The microstructural characteristics of the Ni-based superalloy MAR-M245(Hf) which is used in manufacturing the components of the Space Shuttle main engine are studied. These superalloys need optimum heat treatment to get the best results. To find out the optimum heat treatment, the techniques of differential thermal analysis (DTA) and the optical photomicrographs were utilized. In the first phase, the existing experimental equipment like cutting, grinding/polishing machines and metallurgical microscope were set up to cut/polish and take the photomicrographs. In the beginning of the project a Perkin Elmer differential thermal analyzer DTA1700 along with a temperature programmed and the needed computer interface was procured and made operational. In the second year a Leitz Metallux-3 hot state research microscope was also procured and installed for in-situ observation of the superalloy samples. The hot stage when tested for the first time alloyed the thermocouple with the Tantalum heating element and has now been installed. Samples of MAR-M246(Hf), MAR-M247, Waspaloy, Udimet-41, CMSX-3, and CMSX-3 (Polycrystalline and single crystals) were studied using a differential thermal analyzer and the results are reported. Photomicrographs of the Ni-based superalloy MAR-M246 (Hf) were recorded before and after heat treatment at certain temperatures. More heat treatments need to be done before a final inference can be reached.

  20. Ultrasonic characterization of shot-peened metal surfaces (United States)

    Lavrentyev, Anton I.; Veronesi, William A.


    Shot peening is a well-known method for extending the fatigue life of metal components by introducing near-surface compressive residual stresses. The capability to nondestructively evaluate near-surface residual stress would greatly aid the assurance of proper fatigue life in shot-peened components. This paper describes our work on near-surface residual stress measurement by an ultrasonic surface wave method. In this method, a variation of ultrasonic surface wave speed with shot peening intensity is measured. Since the effective wave penetration depth is inversely related to the excitation frequency, the method has the potential to provide the stress-depth profile. The paper presents results from an ultrasonic characterization study of shot peened Al-7075 and Waspaloy surfaces. Rayleigh wave velocity measurements by a V(z)-curve method were made on smooth and shot peened samples using line-focus ultrasonic transducers. Several factors were found to contribute to the surface wave velocity measurements: surface roughness, near-surface grain reorientation (texture), dislocation density increase, and residual stress. In this paper we estimate quantitatively the effects of each factor and discuss how these effects can be separated and accounted for during residual stress measurement.

  1. Materials for Advanced Ultrasupercritical Steam Turbines Task 3: Materials for Non-Welded Rotors, Buckets, and BoltingMaterials for Advanced Ultrasupercritical Steam Turbines

    Energy Technology Data Exchange (ETDEWEB)

    Saha, Deepak


    The primary objective of the task was to characterize the materials suitable for mechanically coupled rotor, buckets and bolting operating with an inlet temperature of 760°C (1400°F). A previous study DOE-FC26-05NT42442, identified alloys such as Haynes®282®, Nimonic 105, Inconel 740, Waspaloy, Nimonic 263, and Inconel 617 as potential alloys that met the requirements for the necessary operating conditions. Of all the identified materials, Waspaloy has been widely utilized in the aviation industry in the form of disk and other smaller forgings, and sufficient material properties and vendor experience exist, for the design and manufacture of large components. The European program characterizing materials for A-USC conditions are evaluating Nimonic 263 and Inconel 617 for large components. Inconel 740 has been studied extensively as a part of the boiler consortium and is code approved. Therefore, the consortium focused efforts in the development of material properties for Haynes®282® and Nimonic 105 to avoid replicative efforts and provide material choices/trade off during the detailed design of large components. Commercially available Nimonic 105 and Haynes®282® were evaluated for microstructural stability by long term thermal exposure studies. Material properties requisite for design such as tensile, creep / rupture, low cycle fatigue, high cycle fatigue, fatigue crack growth rate, hold-time fatigue, fracture toughness, and stress relaxation are documented in this report. A key requisite for the success of the program was a need demonstrate the successful scale up of the down-selected alloys, to large components. All property evaluations in the past were performed on commercially available bar/billet forms. Components in power plant equipment such as rotors and castings are several orders in magnitude larger and there is a real need to resolve the scalability issue. Nimonic 105 contains high volume fraction y’ [>50%], and hence the alloy is best suited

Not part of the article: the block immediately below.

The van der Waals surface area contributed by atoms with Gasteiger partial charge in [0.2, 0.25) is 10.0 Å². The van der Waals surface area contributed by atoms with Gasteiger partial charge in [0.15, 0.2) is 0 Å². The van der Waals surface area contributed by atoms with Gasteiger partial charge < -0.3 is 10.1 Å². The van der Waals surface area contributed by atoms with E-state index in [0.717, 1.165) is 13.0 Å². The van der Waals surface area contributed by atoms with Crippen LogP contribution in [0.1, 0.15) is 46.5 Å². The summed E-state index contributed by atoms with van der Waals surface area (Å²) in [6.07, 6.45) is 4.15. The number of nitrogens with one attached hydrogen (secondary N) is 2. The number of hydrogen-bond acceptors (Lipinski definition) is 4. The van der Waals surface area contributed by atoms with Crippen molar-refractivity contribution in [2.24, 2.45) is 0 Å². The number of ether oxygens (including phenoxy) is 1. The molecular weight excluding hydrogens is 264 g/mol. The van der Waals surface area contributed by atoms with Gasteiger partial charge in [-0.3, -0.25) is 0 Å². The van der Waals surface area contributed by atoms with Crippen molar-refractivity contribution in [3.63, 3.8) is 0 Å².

2. New knowledge about 'white spots' in superalloys

    Energy Technology Data Exchange (ETDEWEB)

    Jackman, L.A. (Teledyne Allvac, Monroe, N.C. (United States)); Maurer, G.E. (Special Metals Corp., New Hartford, N.Y. (United States)); Widge, S. (Carpenter Technology Corp., Reading, PA (United States))


    In April 1991, the first in a series of workshops was held to discuss ways in which the gas turbine industry could better understand defects in nickel-base superalloys. The group's primary objective was to better define, and expand knowledge about, segregation in superalloys such as Alloy 718 and Waspaloy,with emphasis on light-etching areas referred to as solute-lean defects or 'white spots'. This 'White Spots Committee' formed four subcommittees to focus efforts on classification, inspection, mechanisms, and mechanical properties. Completion of the tasks that these subcommittees have undertaken should greatly improve the gas turbine industry's understanding of the physical and mechanical nature of white spots. The primary purpose of this article is to formalize the characterization and classification of white spots in high-strength superalloys so that the metallurgical community can begin to use a common vocabulary when referring to them. An overview of formation mechanisms is presented along with a brief description of detection methods. Also discussed are preliminary test results, which should help shed light on the effects of solute-lean microstructures on tensile and fatigue properties. Although white spots are not limited to any single superalloy or class of superalloy, Alloy 718 is emphasized because it is so widely used, and because its relatively large solidus-liquidus temperature interval ([approximately]75 C, 135 F) and high niobium content ([approximately]5.3% Nb) make it prone to segregation. Three distinct types of white spots have been identified and named by the committee: discrete, dendritic, and solidification white spots.